Book Review - Edith Cavell

Posted on centenarynews.com on 12 October 2015
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Author: Diana Souhami
Publication Date: 01 September 2011

Publisher's Description:

'Edith Cavell was born in 1865, daughter of a Norfolk vicar, and shot in Brussels on 12 October 1915 by the Germans for sheltering British and French soldiers and helping them escape over the Belgian border. 

Following a traditional village childhood in 19th century England, Edith worked as a governess in the UK and abroad, before training as a nurse in London in 1895. To Edith, nursing was a duty, a vocation, but above all a service. By 1907, she had travelled most of Europe and become matron of her own hospital in Belgium, where, under her leadership, a ramshackle hospital with few staff and little organization became a model nursing school. 

When war broke out, Edith helped soldiers to escape the war by giving them jobs in her hospital, finding clothing and organizing safe passage into Holland. In all, she assisted over two hundred men. When her secret work was discovered, Edith was put on trial and sentenced to death by firing squad. She uttered only 130 words in her defence. A devout Christian, the evening before her death, she asked to be remembered as a nurse, not a hero or a martyr, and prayed to be fit for heaven. When news of Edith's death reached Britain, army recruitment doubled. 

Diana Souhami brings one of the Great War's finest heroes to life in this biography of a hardworking, courageous and independent woman.'

Centenary News Review:

Review by: Eleanor Baggley, Centenary News Books Editor

At dawn on Tuesday 12th October 1915 Edith Cavell faced a firing squad of German soldiers, for 'treason committed in time of war (for having led recruits to the enemy)'. She had only been sentenced the day before.

Edith Cavell, the daughter of a vicar, grew up in a small village in Norfolk. She spent some years as a governess in both England and Belgium before confiding to her cousin that 'someday, somehow, I am going to do something useful. I don't know what that will be. I only know that it will be something for people.' Then, in December 1895, Cavell applied for any vacancy in London for an Assistant Nurse Class II.

Cavell's training and the beginning of her nursing career was unremarkable and difficult. Though polite, kind and caring, she had not completely won over her matron, Eva Luckes, who thought she was 'very self-opinionated...Her manner was partly due to shyness partly to deceit'. Nevertheless, Luckes did support her throughout her career and often advised her. In 1907, after years of hard work and trying and failing to get a senior nursing post, Cavell was asked by a leading Brussels surgeon, Dr Antoine Depage, if she would become the matron of the first training school for nurses to be opened in October of that year. Cavell agreed and left for Brussels in August.

In late July 1914, whilst the prospect of war grew ever closer, Cavell was having a well-earned holiday visiting her family at home in Norfolk. On 1st August she received a telegram from one of the sisters in Brussels asking if she would be able to return with the threat of war so close. Cavell quickly packed her belongings and arrived in Belgium in the early hours of Monday 3rd August. After the German's marched into Brussels she spoke to her nurses and insisted, not for the first time in her career, that nursing knew no frontiers. Her nurses would treat any wounded soldier, whether friend or foe – their work was for humanity. It was this simple goal – to help other people, no matter who they may be – that paved the way for Cavell's role within the resistance network.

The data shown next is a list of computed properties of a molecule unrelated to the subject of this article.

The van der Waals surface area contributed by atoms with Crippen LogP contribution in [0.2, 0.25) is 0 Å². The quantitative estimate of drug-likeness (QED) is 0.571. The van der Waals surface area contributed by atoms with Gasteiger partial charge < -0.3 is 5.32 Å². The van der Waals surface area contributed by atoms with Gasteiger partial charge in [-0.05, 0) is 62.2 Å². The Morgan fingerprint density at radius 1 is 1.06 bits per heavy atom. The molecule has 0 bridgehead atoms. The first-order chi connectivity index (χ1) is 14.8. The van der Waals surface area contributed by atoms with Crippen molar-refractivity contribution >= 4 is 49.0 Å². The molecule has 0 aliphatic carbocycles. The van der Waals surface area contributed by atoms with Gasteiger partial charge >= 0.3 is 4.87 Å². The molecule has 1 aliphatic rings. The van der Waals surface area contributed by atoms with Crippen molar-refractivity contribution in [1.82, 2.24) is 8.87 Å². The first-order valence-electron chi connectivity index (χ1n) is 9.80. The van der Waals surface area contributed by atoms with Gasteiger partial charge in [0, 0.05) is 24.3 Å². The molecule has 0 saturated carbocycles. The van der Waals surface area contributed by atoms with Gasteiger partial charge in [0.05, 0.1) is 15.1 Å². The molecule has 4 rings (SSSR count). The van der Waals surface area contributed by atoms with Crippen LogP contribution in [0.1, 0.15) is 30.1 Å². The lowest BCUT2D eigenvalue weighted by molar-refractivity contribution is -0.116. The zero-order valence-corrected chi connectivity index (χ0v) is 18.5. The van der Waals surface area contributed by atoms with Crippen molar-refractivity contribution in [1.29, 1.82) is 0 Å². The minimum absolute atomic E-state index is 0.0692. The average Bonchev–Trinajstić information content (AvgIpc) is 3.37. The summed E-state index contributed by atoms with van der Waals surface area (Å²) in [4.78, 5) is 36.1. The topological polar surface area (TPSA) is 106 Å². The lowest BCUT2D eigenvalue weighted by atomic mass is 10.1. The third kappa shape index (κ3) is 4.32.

Souhami's biography is perfectly arranged. Anything other than a chronological exploration of Cavell's life wouldn't quite come close to demonstrating how she went from a village in Norfolk to her premature death in Brussels. The chronological approach also allows Souhami to slow down time and focus in on the minutia of her last days. As we come closer to the execution, the chapters are split into the mornings, afternoons and evenings of the days leading up to it. Whilst this primarily provides us with a detailed account of Cavell's last days and the attempts made or not made by various British and American officials, it also draws us into her narrative. These final chapters are well balanced – between the political side and Cavell's personal experience – and hugely emotive.

The repercussions of Cavell's death spread far and wide. In Britain she became a national hero and martyr, although this was the opposite of what she had sought by helping the resistance. To this day she is the only lone woman memorialised in Trafalgar Square. The statue is not without its contradictions however, as Souhami points out. On the one hand Cavell is remembered as the ultimate patriot and the statue is steeped in the language of patriotism; on the other hand her final words chiselled into the base act as a warning against blind patriotism. Those famous words – 'Patriotism is not enough. I must have no hatred or bitterness for anyone' - were initially omitted from the statue as they were felt to question the integrity of war. In 1924, after a campaign from the National Council of Women of Great Britain and Ireland, Prime Minister Ramsey MacDonald finally authorised the addition.

The imposing, modernist style statue of Cavell in the North East corner of Trafalgar Square is, for many, the only known legacy of her life and work. Souhami's biography delves deeper into her life, thus revealing the woman behind the statue and securing her place within modern memory.

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